Cacao consultancy Zoto collaborates for venture with Swedish climate tech firm Improvin’

Belgian specialty cacao consultancy Zoto is working with the Swedish climate tech company Improvin’ to explore ways to drive sustainable impact in the cacao value chain.

The project marks a first-of-its-kind effort to gather primary data from the cacao farmers in Uganda and the Democratic Republic of Congo and use the data to improve the transparency and sustainability of the specialty cacao value chain.

As Confectionery Production has previously covered, cacao value chain is battling several environmental challenges, including nutrient-depleted soils, ageing trees, poor water management, and excess use of fertilisers. In addition, most cacao farmers are smallholders in remote areas, struggling to make ends meet, which raises social issues.

Simultaneously, the demand for better value chain transparency, traceability and sustainability is rising, driven by increased consumer awareness and stricter sustainability reporting regulations, particularly in the EU.

“The cacao value chain is complex and scattered, involving small farms and many middlemen across geographies, which has historically made traceability nearly impossible,” says Zoi Papalexandratou, the co-founder of Zoto (pictured below).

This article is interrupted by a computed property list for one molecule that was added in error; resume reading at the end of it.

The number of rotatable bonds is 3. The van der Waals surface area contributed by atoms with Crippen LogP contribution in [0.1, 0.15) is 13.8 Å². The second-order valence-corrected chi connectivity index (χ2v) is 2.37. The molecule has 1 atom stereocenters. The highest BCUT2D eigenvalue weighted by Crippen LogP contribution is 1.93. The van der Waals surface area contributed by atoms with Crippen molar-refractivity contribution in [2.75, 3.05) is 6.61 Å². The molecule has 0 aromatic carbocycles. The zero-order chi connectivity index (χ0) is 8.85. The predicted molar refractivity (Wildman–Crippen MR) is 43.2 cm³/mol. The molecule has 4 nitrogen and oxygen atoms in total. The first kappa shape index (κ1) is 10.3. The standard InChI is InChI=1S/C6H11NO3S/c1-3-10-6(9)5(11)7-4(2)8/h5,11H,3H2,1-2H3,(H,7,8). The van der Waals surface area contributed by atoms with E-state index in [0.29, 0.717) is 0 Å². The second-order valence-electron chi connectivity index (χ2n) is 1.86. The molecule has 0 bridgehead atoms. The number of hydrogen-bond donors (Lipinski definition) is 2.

“Together with Improvin’, we aim to explore ways to improve the transparency and measure the environmental impact of the cacao value chain by making a tangible impact for underserved farmers and their communities”, she continues.

Zoto and Improvin’ will explore ways to gather agroforestry primary data from the farmers regarding the soil and the cacao trees, such as tree diversity and locations, as well as farming practices, like the use of water and fertilizers.

“The work with Improvin’ will be a first-of-its-kind effort to make a tangible difference in the value chain traceability and help the cacao farmers in Uganda and the Democratic Republic of Congo using real data from their farms”, Zoi Papalexandratou continues.

Since most farms are in remote areas, the project will use satellite imagery and offline reporting to ensure high-quality primary data. Using Improvin’s technology and data from the farms, the two companies aim to quantify the greenhouse gas emissions of the sourced cacao and find ways to improve its traceability on a batch-specific basis as well as suggest tailored climate-driven solutions for improved cacao farming.

“To this day, there have been few efforts to use primary data to improve cacao value chain traceability and sustainability. We are excited to work with Zoto in this pioneering effort to explore scalable frameworks, standards and ways of working that have the potential to drive significant impact in this field,” says Niklas Wallsargård, CEO of Improvin’.

The project is carried out in collaboration with the international NGO Trias and their local representatives, Native Group of Companies, and funded by the Flemish International Climate Action Programme (Vlaams Internationaal Klimaatactieprogramma). The beneficiaries of the projects are Bwamba Cooperative Union (Bundibugyo District, Uganda) and COOPEBAS (Mai Ndombe, DRC).

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